While there is little doubt that C is the quickest, I reluctantly admit that I have done B in the past when I've run the thing dry during a USPSA stage. Of all the semi-autos that I've owned or shot, I have never had to hold the slide release down (as described in A) when pulling back the slide with a loaded mag inserted.
I don't have to hold it down, I just lowered it, as well as pulled back at the same time.

I think I'll adopt the method of C though. Won't this slowly wear the slide lock button / groove (whatever you might call it)? To the point where it won't actually hold the slide?
 

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Firepower_426 said:
JD McDorce said:
While there is little doubt that C is the quickest, I reluctantly admit that I have done B in the past when I've run the thing dry during a USPSA stage. Of all the semi-autos that I've owned or shot, I have never had to hold the slide release down (as described in A) when pulling back the slide with a loaded mag inserted.
I don't have to hold it down, I just lowered it, as well as pulled back at the same time.

I think I'll adopt the method of C though. Won't this slowly wear the slide lock button / groove (whatever you might call it)? To the point where it won't actually hold the slide?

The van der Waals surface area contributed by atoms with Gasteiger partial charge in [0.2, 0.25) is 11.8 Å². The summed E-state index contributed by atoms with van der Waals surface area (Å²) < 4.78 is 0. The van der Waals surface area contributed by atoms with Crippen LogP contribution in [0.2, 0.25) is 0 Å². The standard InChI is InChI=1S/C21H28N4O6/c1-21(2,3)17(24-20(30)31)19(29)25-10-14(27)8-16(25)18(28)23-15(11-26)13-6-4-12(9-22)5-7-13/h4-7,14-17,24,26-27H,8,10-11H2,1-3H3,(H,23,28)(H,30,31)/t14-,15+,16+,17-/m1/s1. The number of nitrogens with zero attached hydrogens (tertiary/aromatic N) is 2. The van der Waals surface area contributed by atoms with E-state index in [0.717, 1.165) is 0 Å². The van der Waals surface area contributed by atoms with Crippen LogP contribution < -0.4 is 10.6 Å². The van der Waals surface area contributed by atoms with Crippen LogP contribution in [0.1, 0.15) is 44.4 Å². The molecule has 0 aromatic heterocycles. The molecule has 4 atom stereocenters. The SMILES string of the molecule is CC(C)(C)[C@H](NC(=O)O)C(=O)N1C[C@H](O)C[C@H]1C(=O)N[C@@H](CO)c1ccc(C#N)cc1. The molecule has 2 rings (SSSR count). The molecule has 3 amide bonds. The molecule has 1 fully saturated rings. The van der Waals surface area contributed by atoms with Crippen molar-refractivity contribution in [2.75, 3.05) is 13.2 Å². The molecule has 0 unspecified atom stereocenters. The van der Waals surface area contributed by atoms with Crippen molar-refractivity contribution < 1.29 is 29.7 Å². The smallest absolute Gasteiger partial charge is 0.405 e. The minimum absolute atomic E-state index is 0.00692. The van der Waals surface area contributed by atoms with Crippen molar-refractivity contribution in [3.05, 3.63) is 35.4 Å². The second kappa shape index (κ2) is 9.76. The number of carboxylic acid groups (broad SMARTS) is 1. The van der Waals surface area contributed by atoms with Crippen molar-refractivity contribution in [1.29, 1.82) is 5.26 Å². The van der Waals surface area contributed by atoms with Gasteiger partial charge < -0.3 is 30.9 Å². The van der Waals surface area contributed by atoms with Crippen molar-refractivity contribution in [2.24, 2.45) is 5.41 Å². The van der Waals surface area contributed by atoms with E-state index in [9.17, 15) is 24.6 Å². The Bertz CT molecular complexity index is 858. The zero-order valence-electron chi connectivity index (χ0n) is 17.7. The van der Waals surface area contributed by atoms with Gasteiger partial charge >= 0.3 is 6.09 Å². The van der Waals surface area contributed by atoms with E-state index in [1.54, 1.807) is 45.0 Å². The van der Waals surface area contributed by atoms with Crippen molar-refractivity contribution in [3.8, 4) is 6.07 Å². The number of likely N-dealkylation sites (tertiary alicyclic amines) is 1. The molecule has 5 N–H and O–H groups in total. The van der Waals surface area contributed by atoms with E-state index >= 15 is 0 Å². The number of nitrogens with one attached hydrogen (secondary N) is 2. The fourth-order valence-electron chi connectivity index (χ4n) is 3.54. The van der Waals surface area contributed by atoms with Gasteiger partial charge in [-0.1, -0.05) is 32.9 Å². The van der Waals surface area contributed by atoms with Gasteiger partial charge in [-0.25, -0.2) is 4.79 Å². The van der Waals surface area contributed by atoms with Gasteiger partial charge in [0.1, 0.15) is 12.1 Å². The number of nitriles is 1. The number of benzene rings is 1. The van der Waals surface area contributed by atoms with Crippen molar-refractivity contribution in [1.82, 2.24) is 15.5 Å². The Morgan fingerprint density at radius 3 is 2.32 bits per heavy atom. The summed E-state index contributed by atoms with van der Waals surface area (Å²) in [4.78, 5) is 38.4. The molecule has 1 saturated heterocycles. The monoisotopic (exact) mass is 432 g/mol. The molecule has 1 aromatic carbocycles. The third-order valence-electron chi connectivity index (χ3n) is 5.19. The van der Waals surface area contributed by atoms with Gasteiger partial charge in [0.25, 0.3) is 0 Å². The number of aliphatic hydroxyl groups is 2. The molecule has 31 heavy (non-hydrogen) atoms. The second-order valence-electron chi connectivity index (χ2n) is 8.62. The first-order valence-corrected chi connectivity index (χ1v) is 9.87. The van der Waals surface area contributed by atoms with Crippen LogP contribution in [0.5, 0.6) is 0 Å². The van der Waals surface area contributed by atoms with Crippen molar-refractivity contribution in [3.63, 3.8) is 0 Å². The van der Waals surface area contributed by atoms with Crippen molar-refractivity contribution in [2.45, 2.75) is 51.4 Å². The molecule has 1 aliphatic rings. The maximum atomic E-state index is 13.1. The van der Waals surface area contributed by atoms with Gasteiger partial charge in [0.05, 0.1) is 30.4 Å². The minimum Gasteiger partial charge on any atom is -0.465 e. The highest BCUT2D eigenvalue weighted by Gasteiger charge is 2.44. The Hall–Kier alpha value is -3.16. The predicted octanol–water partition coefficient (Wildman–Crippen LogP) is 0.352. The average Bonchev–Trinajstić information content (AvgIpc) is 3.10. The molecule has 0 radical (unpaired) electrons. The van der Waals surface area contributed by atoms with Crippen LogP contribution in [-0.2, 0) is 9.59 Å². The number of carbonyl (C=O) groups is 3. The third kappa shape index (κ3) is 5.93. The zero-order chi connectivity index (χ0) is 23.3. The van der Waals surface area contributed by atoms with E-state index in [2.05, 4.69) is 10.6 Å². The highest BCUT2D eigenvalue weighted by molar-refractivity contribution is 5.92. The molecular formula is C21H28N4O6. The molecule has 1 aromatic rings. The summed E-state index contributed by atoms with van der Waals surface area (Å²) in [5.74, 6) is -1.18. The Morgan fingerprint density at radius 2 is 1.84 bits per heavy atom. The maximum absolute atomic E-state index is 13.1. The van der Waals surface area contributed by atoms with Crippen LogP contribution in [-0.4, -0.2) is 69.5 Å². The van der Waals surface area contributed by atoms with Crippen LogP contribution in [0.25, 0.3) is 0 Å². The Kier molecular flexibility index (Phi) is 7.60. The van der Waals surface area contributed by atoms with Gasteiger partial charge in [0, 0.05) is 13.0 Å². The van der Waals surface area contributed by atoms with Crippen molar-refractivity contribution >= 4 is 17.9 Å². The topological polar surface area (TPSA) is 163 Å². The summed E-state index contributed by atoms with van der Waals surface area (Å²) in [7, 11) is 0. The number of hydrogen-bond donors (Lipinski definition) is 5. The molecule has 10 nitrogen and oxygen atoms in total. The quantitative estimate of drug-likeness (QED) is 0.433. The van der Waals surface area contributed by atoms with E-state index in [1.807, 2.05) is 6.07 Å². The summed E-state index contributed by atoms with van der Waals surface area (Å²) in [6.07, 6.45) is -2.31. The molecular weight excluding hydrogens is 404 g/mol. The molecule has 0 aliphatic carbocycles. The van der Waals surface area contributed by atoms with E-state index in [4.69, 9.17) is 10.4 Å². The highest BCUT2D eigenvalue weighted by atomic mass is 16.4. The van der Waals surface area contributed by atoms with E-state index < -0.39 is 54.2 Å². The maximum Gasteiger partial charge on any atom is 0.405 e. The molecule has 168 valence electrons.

you shouldnt even have to lower it... once the magazine is inserted, as long as there is atleast one round in it, it will disengage the slide lock.
 

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For the proponents of C; During high stress times, like if somebody was shooting at you. You will loose fine motor skills. Hitting that little catch with your big fat thumb is a fine motor skill.

Better to just get in the habit of slingshotting the slide. Which is to grab it, pull it back and let it go.

Of course if you don't carry for defense and don't ever plan to be in a high stress situation, any way you can get the slide closed on the target range will work just fine. :wink:
 

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Old School said:
I prefer D, when you slam the mag home that the slide releases on its own. When D fails, I go to see. When I first load the gun, with the slide closed, I use B (aka The Sling-Shot method).

OS
Funny you should mention that .I thought Rich treaked somthing in my Tac.First match after trigger job first 4 stages every time jam mag slammed shut I was just getting use to it and the twice on the fith stage twice it locked open :shock: .